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Ladakh Festival Itenaries

Festivals Of Ladakh

Hemis Festival
05 Nights / 06 Days


Among the many social and cultural events of Ladakh, the annual festivals held in the Buddhist monasteries constitute the most important part of the region’s living heritage. Thousands of people turn out to attend these festivals in their traditional best, making every event a carnival of colours. It provides them a time to attain religious merit and social entertainment.

The core event of the monastic festival is Chhams, a highly choreographed sacred dance-drama performed by Lamas to the accompaniment of mystic played on the monastic orchestra. The ritual known as Dao Tulva (killing of enemy), is traditionally executed by Jha Nak, leader of the Black Hat dancers who perform one of the cultic dance sequences. The rites and ceremonies of the festival are conducted by the Head Lama incarnate(Rimpoche) of the monastery. Every major monastery has a dancing courtyard(Chhamra) with in its premises.

Mascot Travels plans your visit to explore and experience the richness of the religious and cultural heritage of Ladakh.

DOMOCHE (The great winter festival)

Domoche is the annual prayer festival, which was instituted by the kings of Ladakh on the pattern of the famous Mon-lam(or the Great Prayer) ceremony of Lhasa. The core event comprises sacred dances in the courtyard of the old chapel called the “ New Monastery” situated below the gates of Leh Palace. Lamas for this festival are drawn from different monasteries of Leh on rotation basis. However, only the Lamas of Tak-Thok monastery , being experts in tantric practices and astrology, can prepare the elaborate thread-cross model or “Do” which serves as the main votive of the festival. All the participants join in chanting prayers to wish away the evil spirits and seek protection against natural calamities in the coming year.


Concurrent with the Leh ‘Domoche’, the tradition of offering Gu-stor votive and the performance of sacred dances in also observed in the monastery of Likir. Likir monastery, with about 100 Lamas on its rolls, is a major Geluks-pa foundation and one of the several monasteries of Ladakh with are under the direct charge of Nari Rimpoche, whose present incarnation is the ‘Dalai Lama’s younger brother. Initial foundation of monastery as a ‘Kadam-pa’ establishment is attributed to the year 1065 AD.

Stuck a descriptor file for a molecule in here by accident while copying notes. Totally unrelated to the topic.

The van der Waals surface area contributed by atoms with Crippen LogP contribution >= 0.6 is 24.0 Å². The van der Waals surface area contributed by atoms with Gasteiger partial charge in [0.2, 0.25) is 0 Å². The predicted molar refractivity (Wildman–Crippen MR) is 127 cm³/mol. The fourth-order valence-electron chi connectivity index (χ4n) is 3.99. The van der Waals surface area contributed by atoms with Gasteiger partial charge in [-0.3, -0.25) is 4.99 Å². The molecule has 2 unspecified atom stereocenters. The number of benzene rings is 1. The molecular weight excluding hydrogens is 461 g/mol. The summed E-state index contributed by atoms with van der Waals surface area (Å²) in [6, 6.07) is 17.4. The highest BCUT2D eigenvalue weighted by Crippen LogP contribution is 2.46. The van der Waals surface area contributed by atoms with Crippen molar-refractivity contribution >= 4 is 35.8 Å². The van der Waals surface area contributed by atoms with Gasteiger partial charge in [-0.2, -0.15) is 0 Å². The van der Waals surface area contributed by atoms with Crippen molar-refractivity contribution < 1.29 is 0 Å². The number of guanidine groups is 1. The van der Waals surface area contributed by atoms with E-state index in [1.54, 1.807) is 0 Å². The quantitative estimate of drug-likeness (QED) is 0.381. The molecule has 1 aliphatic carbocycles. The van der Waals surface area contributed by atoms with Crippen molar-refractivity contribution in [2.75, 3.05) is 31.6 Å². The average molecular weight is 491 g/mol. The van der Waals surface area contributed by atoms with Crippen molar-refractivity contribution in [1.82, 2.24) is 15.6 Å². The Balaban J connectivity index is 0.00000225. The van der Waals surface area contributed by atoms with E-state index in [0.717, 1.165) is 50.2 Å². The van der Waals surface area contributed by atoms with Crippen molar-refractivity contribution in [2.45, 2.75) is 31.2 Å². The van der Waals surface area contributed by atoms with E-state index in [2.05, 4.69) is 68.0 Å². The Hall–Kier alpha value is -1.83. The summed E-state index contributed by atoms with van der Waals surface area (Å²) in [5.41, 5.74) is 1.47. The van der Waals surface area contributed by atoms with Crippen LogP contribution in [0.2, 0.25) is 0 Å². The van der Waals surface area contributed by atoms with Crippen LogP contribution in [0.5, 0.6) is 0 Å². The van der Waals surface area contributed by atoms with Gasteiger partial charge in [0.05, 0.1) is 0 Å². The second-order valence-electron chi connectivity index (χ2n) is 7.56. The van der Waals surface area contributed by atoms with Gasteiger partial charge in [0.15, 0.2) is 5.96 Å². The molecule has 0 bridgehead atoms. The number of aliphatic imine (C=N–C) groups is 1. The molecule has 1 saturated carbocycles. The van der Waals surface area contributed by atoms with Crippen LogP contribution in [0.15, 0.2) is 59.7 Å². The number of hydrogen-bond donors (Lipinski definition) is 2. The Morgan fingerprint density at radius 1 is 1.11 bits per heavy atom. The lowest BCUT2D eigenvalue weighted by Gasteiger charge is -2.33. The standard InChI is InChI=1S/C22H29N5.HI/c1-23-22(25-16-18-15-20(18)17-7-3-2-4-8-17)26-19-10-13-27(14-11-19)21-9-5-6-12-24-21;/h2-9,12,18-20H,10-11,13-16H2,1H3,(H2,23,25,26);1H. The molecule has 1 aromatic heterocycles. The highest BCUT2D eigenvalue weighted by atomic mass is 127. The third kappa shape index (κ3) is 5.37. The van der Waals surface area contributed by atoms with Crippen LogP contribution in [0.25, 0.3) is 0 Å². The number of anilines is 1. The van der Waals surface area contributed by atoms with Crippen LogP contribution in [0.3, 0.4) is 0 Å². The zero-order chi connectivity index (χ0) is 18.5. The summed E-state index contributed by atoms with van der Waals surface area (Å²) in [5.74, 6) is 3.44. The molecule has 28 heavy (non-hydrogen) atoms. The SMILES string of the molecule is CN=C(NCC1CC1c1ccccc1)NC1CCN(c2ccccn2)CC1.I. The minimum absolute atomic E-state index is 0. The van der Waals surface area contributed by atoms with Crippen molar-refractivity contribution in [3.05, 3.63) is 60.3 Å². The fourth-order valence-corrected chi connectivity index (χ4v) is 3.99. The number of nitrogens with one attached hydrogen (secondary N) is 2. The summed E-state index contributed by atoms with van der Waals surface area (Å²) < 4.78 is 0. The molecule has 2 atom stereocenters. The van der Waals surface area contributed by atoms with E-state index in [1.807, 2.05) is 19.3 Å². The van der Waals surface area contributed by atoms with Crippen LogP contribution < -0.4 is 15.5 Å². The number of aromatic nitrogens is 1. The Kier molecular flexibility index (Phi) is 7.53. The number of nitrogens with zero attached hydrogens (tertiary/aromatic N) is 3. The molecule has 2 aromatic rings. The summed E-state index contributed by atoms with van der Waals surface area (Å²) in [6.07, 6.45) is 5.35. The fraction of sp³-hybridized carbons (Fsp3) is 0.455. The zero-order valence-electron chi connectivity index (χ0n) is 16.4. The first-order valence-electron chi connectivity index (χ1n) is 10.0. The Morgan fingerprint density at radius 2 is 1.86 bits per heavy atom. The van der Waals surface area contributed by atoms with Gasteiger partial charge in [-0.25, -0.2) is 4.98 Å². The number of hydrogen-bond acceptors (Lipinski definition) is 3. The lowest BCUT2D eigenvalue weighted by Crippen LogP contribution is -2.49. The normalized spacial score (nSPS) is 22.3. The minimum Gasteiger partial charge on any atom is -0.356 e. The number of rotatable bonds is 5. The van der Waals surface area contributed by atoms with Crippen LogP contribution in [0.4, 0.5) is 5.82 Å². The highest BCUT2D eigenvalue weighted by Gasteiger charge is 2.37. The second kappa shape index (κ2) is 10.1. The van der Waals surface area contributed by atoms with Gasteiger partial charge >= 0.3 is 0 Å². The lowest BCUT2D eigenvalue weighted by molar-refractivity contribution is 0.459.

Deskit monastery also hold the same tradition concurrently with Leh Domoshe. Deskit is headquarter of Nubra Valley. Established during early 15th century, ‘Deskit monastery’ is now a major branch of ‘Thiksey monastery’. During the festival, Lamas perform sacred dances while the devotee’s present folk dances of the area as interludes to the somber and serious numbers.

TSE-CHE FESTIVAL (Padmasambhava Anniversary)

‘Tses Chu’ meaning the 10thDay of every Tibetan month is considered very auspicious . In particular , the 10th day of the 5th and the 10th month are celebrated as the birth anniversary of ‘Padmasambhava, founder of Tibetan Buddhism and the patron saint of Tibet. On this occasion, the festival of ‘Tse-chu’ is held in the major monasteries that follow the Kargyud-pa (old-school) traditions.


One of the famous and interesting festivals, this event is celebrated as a 2- day festival popularly known as Hemis Festival. The festival of ‘ Hemis Tse-chu’ is a 200- year old tradition, initiated by a member of Ladakh’s ruling family who was reincarnated during the 18th century as the monastery’s Head Lama under the title of “Sras Rimpoche’.

This event features as series of mask dances, performed by the Lamas, which culminate in the destruction of the sacrificial offerings(Stor-ma) on the last day. The masks and costumes worn by the dancers primarily represent various guardian divinities of the ‘Drug-Pa’ order, of which ‘Hemis’ is the leading establishment of in Ladakh. The ‘Hemis dance depicts the magical feats of ‘Padmasambhava’ in his different manifestations to vanquish the enemies of Buddhism and for its propagation.

The ‘Hemis Festival’ takes an auspicious turn every 12 years when, in the Tibetan year of the Monkey( the year of birth of Padmasambhava), the two-story high ‘Thangka’ of Padmasambhava is displayed. This famous ‘Thangka’ is richly embroidered with pearls and semi-precious stones. It is due to be exhibited this year (2004).


Tak-Thok means ‘the rock-roof’. Tak-Thok is also held in the only ‘Nyingma-pa’ monastery of ‘Tak-Thok’. Tak-Thok is built around a cave like many other cave foundation in Ladakh and is associated with Padmasambhava.

The Tradition of ‘Tak-Thok Tse-chu’ is held on the 28th and 29th day of the 9th Tibetan month, which falls in July-August. The Lamas in the guise of various divinities and legendary characters perform mystic dances. During these days, the votive offerings ‘Stor-ma’ are consecrated and destroyed on the last day.